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Still the Light of the World (published in The Tribune, 1/22/11)

posted Sep 7, 2013, 1:16 PM by Fccea Webmaster
Ian's wife began labor in the middle of the Scottish night, and the doctor was called. He tasked Ian: "Hold this lantern high so I can see." Shortly Ian's son was born. "Whoa, there, Ian!" said the doctor. "Keep the lantern up!" Soon a little lass made her appearance. Ian stooped to look. "No, no, keep the lantern up, lad! There's more!" cried the doctor. Ian scratched his head and asked, "Do ye think it's the light that's attractin' em?"

That story reminds me of Jesus' statement in John 8:12, "I am the light of the world." That's quite a statement when you think about it. The light? Of the whole world? What's that about?

Jesus explains, "Whoever follows me will not walk in darkness." Darkness, of course, represents sin. Jesus is saying, "Follow me, and you won't have to walk in sin."

Light's main attribute is to reveal the true nature of things. It reveals dangers of which we would otherwise be unaware; it also reveals solutions. As the light of the world, Jesus does both.

Morally, light is the equivalent of truth. It reveals reality. The light of Jesus' life reveals our sinful condition and need of salvation. The light of His death reveals the gift of grace, the one and only answer to moral brokenness. So simple yet, not so simple.

Light creates a problem for many. Jesus describes the problem in John 3:19, "And this is the judgment: the light has come into the world, and people loved the darkness rather than the light because their works were evil."

In Jesus' day people fled the light, unwilling to acknowledge their moral delinquency. Today, we still fear the light. But rather than flee it, we deny that it even exists. There is no light to be had.

College campuses are rife with the teaching that there is no absolute truth -- no real light. All is relative. If what you believe helps you, great. But my truth is as valid as your truth. The latest surveys suggest that 2/3 of us do not believe there is such a thing as absolute truth.

In Dan Brown's wildly popular book, The Da Vinci Code, Sophie says, "You told me the New Testament is based on fabrication." Langdon, the book's hero, says, "Sophie every faith in the world is based on fabrication." Translation: there is no absolute truth.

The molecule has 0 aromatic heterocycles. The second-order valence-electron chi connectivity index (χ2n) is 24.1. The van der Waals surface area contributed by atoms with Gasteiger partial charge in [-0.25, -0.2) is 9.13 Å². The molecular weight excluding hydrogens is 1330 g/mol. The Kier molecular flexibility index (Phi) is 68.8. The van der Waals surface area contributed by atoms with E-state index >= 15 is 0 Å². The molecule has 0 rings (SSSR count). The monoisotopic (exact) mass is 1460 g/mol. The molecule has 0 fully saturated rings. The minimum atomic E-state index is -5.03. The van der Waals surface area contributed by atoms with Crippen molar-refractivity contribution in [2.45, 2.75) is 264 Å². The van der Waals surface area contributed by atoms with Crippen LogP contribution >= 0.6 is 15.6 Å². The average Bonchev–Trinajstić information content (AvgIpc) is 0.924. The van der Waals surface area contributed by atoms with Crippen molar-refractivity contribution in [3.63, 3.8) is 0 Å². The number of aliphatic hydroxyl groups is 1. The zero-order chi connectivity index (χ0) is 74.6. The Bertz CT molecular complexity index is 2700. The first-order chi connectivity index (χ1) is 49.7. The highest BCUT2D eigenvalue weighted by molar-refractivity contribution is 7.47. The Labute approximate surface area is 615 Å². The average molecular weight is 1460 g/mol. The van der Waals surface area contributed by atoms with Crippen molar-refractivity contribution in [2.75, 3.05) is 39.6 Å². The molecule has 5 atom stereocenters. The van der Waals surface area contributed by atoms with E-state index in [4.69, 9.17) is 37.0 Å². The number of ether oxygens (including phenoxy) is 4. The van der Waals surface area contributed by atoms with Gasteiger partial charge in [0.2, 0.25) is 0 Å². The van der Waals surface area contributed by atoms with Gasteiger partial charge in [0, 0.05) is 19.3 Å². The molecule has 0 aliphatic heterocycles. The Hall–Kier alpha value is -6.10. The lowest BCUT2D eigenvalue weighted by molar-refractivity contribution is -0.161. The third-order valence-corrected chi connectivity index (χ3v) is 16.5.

But, of course, the statement "there is no absolute truth", is itself a statement of absolute truth! It fails by its own definition.
Furthermore, no one actually lives like there are are no absolutes. Someone asks Henry's mother, "Where's Henry?" "I'm not sure," she replies. "If the ice is as thick as he thinks, he's skating. If it's as thin as I think it is, he's swimming." The point is, both can't be true.

There is not Henry's truth and Mom's truth -- there is absolute truth to which both must ultimately concede. Henry is either skating or swimming -- but not both.

When someone says, "Stop, a car is coming," we stop. It's not just his truth or my truth. It's absolute truth. And we know exactly what will happen if we don't stop -- regardless of how hard we believe to the contrary.

To our relative age, Jesus still says, "I am still the light of the world." He still shows us reality -- the reality of our sin and brokenness, and the reality of His grace and healing. He shows us the truth.

Jesus said, "If you abide in my word, you are truly my disciples, and you will know the truth, and the truth will set you free" (John 8:31-32). Let His light draw you and find the freedom of cleansing from sin.

Dave McNeff is pastor of the First Congregational Church of Eaton and Ault
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